All in all, Sister, Wife was an enjoyable read. It would definitly be a good way for younger readers to learn more of the situation regarding polygamy. The author has written this book in a way that doesn’t press any underlying opinion on the reader. It was not complicated, which I think makes it a good introduction for kids who are wondering exactly what all the media is buzzing about. It also made me, as an adult reader, feel that I would really like to delve deeper into this topic and take on some more serious non-fiction reading.
Just some thoughts that I jotted after reading – nothing to do with the actual book, but rather the topic.
This book and the subject it covers has been on my mind since finishing it. Specifically how to put aside all my previous thoughts on religions and/or organizations that support/practice polygamy. But then I started thinking about whether my thoughts are influenced by the mass-saturation of media coverage or actual fact. So I did a bit of reading. The conclusion that I came to is that polygamy may not be my thing, but in certain situations I can see that it is a reasonable (remember, my opinion only) way to live. Yes, some women (and men) may not want to live in this type of community but many, find it the perfect way to live. I think with any community safety and quality of life are the main things. Yet, consider last years giant raid in Texas, hundreds of children were taken from loving and safe families to be deposited in foster care/children’s centers, in some cases dangerous/abusive places with strangers who looked down on them and ridiculed them. Afterward, officials returned the children stating only that it was a case of misinformation. A year later some of these children are still suffering from the emotional damage of being protected by the Texas State CPS. Anyway, polygamy isn’t something new, it goes back thousands of years, I do agree that it should come down to choice – but when it is part of a communities religious belief, that makes it so much harder. If the general public can tell the FLDS that they cannot continue on with their traditions, where does it stop? Either all religions are ruled by the state/governing body or none. It’s a can of worms that I’m glad I don’t have to open.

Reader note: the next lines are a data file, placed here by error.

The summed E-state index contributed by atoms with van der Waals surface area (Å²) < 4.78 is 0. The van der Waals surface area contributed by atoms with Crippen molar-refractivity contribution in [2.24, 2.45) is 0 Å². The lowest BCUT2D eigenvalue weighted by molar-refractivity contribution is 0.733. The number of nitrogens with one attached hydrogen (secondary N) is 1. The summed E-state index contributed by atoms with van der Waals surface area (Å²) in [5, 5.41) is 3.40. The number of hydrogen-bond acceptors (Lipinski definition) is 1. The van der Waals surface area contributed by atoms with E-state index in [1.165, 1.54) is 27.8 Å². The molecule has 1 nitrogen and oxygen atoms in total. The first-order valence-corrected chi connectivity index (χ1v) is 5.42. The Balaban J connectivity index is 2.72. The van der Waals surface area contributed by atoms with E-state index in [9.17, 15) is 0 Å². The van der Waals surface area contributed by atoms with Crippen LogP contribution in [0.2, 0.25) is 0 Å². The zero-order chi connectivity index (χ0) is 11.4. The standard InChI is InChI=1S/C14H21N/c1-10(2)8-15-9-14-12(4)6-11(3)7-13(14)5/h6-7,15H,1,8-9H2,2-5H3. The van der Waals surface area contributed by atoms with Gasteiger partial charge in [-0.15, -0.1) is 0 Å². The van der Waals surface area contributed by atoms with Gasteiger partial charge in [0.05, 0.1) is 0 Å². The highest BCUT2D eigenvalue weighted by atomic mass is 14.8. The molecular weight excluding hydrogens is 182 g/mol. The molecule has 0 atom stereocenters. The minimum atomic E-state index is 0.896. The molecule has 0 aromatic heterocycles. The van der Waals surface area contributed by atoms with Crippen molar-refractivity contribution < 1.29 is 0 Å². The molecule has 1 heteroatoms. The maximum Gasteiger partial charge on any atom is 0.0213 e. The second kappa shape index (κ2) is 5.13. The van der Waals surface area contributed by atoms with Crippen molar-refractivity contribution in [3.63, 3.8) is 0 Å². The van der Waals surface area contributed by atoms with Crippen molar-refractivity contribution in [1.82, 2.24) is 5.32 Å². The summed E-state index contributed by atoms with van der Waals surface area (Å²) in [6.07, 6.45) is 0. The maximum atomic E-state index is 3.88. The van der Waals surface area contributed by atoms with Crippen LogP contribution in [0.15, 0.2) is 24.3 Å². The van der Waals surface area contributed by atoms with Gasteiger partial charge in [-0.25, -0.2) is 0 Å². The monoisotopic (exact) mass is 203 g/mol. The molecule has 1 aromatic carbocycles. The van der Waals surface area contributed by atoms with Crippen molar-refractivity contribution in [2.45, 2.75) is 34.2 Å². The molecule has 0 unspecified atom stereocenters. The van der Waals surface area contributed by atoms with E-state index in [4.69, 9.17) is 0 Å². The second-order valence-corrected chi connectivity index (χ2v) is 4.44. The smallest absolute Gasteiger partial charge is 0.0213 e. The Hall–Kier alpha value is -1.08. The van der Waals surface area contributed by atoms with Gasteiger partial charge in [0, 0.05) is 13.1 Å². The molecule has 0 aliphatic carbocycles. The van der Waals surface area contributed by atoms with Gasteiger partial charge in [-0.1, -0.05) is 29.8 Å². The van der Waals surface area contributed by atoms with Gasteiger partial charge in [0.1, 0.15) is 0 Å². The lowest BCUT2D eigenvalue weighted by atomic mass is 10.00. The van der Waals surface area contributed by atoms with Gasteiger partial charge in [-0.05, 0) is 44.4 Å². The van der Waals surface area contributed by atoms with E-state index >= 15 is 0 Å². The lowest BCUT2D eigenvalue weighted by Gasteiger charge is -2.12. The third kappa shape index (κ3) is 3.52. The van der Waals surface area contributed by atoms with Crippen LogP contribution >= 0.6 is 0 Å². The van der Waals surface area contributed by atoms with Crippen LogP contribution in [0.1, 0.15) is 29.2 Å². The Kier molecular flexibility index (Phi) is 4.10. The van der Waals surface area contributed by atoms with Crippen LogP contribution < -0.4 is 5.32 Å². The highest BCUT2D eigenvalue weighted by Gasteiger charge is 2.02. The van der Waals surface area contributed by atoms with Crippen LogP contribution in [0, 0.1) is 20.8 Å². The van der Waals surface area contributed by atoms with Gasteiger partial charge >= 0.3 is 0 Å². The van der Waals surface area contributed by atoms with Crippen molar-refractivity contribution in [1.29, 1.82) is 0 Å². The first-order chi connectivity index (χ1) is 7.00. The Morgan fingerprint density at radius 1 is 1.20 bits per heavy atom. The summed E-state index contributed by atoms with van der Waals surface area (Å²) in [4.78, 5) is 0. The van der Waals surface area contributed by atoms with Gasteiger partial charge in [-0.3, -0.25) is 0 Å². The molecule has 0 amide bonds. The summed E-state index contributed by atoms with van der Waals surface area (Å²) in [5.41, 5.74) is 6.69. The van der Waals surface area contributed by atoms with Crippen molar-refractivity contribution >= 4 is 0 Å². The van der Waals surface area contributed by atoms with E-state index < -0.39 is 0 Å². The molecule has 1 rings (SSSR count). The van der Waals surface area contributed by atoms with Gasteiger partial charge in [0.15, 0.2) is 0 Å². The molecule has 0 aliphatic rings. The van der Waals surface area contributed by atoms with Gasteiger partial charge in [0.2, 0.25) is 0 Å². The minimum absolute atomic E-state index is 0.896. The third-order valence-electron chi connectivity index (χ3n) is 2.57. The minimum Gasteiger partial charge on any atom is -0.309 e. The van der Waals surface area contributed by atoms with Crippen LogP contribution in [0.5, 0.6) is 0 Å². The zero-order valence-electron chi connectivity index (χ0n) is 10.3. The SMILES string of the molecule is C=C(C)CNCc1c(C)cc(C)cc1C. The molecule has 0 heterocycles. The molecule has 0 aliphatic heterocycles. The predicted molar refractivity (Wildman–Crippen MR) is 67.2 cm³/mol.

About The Author
Shelley Hrdlitschka discovered her love for children’s literature while teaching elementary school in the 1980s. Then, while on a parenting leave, she began writing children’s stories. It took ten years, but she eventually decided to focus on juvenile and young adult fiction and is now the author of six award-winning novels, all published with Orca Book Publishers.
Shelley offers school and library presentations on the value of perseverance. She describes the pitfalls she encountered on her path to becoming a published author and discusses where ideas come from using examples from her books. She touches on numerous literary devices, tailored to the age of the audience. Shelley also reads from some of her many rejection letters—the part of the presentation that students seem to like most. She is also available for writing workshops.
Shelley lives in North Vancouver, British Columbia, with her husband, three daughters and menagerie of pets. When she’s not writing, she can be found hiking, sailing, snowshoeing or hidden away with a book and some good music. (Orca Book Publishers Canada)
|Book Genre:||Young Adult Fiction (12+)|
|Book Type:||Trade Paperback 269 pages|
|Publication Date:||October 2008|